Most properties are rented out by the people who own them in New York City, regardless of if the property is commercial or residential. When a party rents from the property owner, they will typically sign a lease. A lease is a contract that states the responsibilities of both the tenant and the landlord. A lease will also include the following information: the length of the rental, the amount that the tent will pay in rent, the rules the tenant is expected to follow when renting the property, and other terms and conditions.
A lease will include the amount of time that the rent is obligated contractually to pay rent. Leases are often for six or 12 months. However, some landlords offer month-to-month leases. Every lease is different. This is why it is so important to read the contract before signing.
Many renters in New York City have the same question: who can terminate a lease? Life happens and circumstances change. In some cases, it may be impossible to fulfill an entire lease agreement due to unexpected life changes. To learn more about how can terminate a least in New York State law, continue reading.
Who can terminate a lease in New York?
The following parties are eligible to terminate a lease in New York:
- Active Duty Military Personnel: When active-duty military personnel receives military orders requiring them to relocate before the end of the lease, they can terminate the lease. The service member or dependants of the service member must provide written notice to the landlord in this case.
- Victims of Domestic Violence: Domestic violence victims may seek a court order to terminate their lease after obtaining a protection order from their abuser. First, they are required to request a voluntary lease termination from their landlord. However, they can obtain a court order if the request is denied. During this process, the victim must prove that they, or their child, is at risk of physical or emotional harm if they remain in their current living situation.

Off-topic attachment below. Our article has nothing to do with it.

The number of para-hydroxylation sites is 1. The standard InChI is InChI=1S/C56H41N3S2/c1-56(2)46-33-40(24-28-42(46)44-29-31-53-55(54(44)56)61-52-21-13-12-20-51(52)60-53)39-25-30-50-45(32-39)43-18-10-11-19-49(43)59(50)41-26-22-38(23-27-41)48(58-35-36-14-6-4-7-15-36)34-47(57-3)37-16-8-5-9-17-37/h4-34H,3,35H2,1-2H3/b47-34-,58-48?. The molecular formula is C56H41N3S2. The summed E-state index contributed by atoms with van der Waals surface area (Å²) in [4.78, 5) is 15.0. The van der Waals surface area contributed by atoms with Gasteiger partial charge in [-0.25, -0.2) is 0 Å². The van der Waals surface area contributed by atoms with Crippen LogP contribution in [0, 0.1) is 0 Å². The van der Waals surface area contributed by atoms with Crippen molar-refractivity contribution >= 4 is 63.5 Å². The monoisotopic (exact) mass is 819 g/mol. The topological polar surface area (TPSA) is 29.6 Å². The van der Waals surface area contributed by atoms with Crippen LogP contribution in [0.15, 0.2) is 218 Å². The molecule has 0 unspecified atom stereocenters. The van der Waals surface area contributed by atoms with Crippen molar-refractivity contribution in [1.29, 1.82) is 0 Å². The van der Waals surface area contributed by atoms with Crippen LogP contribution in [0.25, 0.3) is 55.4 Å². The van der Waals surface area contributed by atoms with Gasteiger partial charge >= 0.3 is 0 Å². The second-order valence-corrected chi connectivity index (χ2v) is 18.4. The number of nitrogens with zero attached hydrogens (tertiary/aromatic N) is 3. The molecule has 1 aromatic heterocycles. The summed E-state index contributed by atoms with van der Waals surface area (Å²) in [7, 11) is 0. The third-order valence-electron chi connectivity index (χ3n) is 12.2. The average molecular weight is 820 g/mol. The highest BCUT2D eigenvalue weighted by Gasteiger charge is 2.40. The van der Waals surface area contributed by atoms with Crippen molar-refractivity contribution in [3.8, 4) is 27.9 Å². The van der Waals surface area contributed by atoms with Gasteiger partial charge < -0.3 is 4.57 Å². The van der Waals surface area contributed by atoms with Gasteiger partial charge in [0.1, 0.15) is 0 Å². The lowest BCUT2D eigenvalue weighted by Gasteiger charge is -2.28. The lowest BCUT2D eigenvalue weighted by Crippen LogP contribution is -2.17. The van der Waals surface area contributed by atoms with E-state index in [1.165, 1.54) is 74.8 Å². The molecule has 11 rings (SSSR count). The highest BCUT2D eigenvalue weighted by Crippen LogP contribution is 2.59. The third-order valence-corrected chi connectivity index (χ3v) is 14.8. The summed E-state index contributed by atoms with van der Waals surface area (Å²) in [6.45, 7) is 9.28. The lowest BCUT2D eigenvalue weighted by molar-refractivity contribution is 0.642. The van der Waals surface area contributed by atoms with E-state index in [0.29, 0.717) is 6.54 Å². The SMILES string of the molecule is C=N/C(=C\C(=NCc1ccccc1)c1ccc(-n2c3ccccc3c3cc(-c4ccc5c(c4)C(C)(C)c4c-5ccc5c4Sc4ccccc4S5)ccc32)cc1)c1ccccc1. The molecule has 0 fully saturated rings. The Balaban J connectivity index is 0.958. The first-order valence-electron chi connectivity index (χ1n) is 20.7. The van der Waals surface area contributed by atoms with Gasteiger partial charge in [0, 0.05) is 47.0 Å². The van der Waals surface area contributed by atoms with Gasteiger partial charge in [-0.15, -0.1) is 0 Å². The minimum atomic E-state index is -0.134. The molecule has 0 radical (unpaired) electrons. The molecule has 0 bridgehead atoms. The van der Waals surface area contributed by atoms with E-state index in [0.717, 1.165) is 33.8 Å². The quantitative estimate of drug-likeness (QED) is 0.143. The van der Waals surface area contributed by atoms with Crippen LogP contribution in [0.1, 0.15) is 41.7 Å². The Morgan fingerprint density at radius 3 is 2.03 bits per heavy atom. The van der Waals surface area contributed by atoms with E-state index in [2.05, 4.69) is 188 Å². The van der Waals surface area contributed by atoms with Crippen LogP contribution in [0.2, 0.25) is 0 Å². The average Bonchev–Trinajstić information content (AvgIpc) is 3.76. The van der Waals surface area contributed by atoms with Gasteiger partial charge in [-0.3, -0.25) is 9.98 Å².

- Senior Citizens: Those that are 62 and older are permitted to terminate a lease if their physician states that they are no longer able to live independently, citing medical reasons. These people will either move in with a family member or to a residential care facility. The tenant must include a certification from their physician. They must also provide proof of the new residence.
If you are seeking to terminate your lease, but do not meet the above qualifications, you may be able to assign your lease to a new tenant who will take on the legal obligation. However, you. must have written consent from the landlord before doing so. If you are only leaving the property for a temporary period and will return, you may request that your landlord allows you to sublet the property.
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Zimmet Law Group, P.C. is an experienced team of attorneys guiding clients through matters of estate planning and administration, divorce and family law, real estate, commercial litigation, business law, bankruptcy, and landlord-tenant law. If you require the services of an effective New York City attorney, contact our firm today to schedule a consultation.